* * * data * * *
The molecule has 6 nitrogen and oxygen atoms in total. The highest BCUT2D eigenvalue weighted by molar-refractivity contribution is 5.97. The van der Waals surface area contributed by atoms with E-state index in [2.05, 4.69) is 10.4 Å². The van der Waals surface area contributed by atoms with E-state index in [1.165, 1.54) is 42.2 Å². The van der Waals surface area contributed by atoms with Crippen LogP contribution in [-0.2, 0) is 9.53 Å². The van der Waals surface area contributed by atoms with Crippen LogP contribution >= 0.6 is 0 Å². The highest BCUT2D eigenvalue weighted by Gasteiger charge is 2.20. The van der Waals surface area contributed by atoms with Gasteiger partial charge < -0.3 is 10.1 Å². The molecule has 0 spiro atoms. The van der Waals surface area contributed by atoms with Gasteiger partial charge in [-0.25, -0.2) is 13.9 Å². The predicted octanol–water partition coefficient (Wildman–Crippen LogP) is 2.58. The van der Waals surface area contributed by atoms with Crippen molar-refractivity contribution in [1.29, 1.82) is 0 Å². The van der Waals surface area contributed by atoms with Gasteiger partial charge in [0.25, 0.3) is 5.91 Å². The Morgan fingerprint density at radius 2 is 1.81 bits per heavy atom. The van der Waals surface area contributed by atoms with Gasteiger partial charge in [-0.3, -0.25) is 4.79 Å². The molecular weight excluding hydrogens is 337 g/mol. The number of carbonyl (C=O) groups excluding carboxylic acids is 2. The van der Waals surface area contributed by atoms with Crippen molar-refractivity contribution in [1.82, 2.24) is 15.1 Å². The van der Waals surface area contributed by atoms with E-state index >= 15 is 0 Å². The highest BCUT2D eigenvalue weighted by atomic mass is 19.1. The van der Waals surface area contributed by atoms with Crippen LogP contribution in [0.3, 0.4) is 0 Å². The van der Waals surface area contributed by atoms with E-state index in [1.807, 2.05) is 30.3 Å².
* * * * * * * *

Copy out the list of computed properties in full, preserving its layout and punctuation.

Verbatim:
The molecule has 6 nitrogen and oxygen atoms in total. The highest BCUT2D eigenvalue weighted by molar-refractivity contribution is 5.97. The van der Waals surface area contributed by atoms with E-state index in [2.05, 4.69) is 10.4 Å². The van der Waals surface area contributed by atoms with E-state index in [1.165, 1.54) is 42.2 Å². The van der Waals surface area contributed by atoms with Crippen LogP contribution in [-0.2, 0) is 9.53 Å². The van der Waals surface area contributed by atoms with Crippen LogP contribution >= 0.6 is 0 Å². The highest BCUT2D eigenvalue weighted by Gasteiger charge is 2.20. The van der Waals surface area contributed by atoms with Gasteiger partial charge < -0.3 is 10.1 Å². The molecule has 0 spiro atoms. The van der Waals surface area contributed by atoms with Gasteiger partial charge in [-0.25, -0.2) is 13.9 Å². The predicted octanol–water partition coefficient (Wildman–Crippen LogP) is 2.58. The van der Waals surface area contributed by atoms with Crippen molar-refractivity contribution in [1.29, 1.82) is 0 Å². The van der Waals surface area contributed by atoms with Gasteiger partial charge in [0.25, 0.3) is 5.91 Å². The Morgan fingerprint density at radius 2 is 1.81 bits per heavy atom. The van der Waals surface area contributed by atoms with Gasteiger partial charge in [-0.3, -0.25) is 4.79 Å². The molecular weight excluding hydrogens is 337 g/mol. The number of carbonyl (C=O) groups excluding carboxylic acids is 2. The van der Waals surface area contributed by atoms with Crippen molar-refractivity contribution in [1.82, 2.24) is 15.1 Å². The van der Waals surface area contributed by atoms with E-state index >= 15 is 0 Å². The highest BCUT2D eigenvalue weighted by atomic mass is 19.1. The van der Waals surface area contributed by atoms with Crippen LogP contribution in [0.3, 0.4) is 0 Å². The van der Waals surface area contributed by atoms with E-state index in [1.807, 2.05) is 30.3 Å².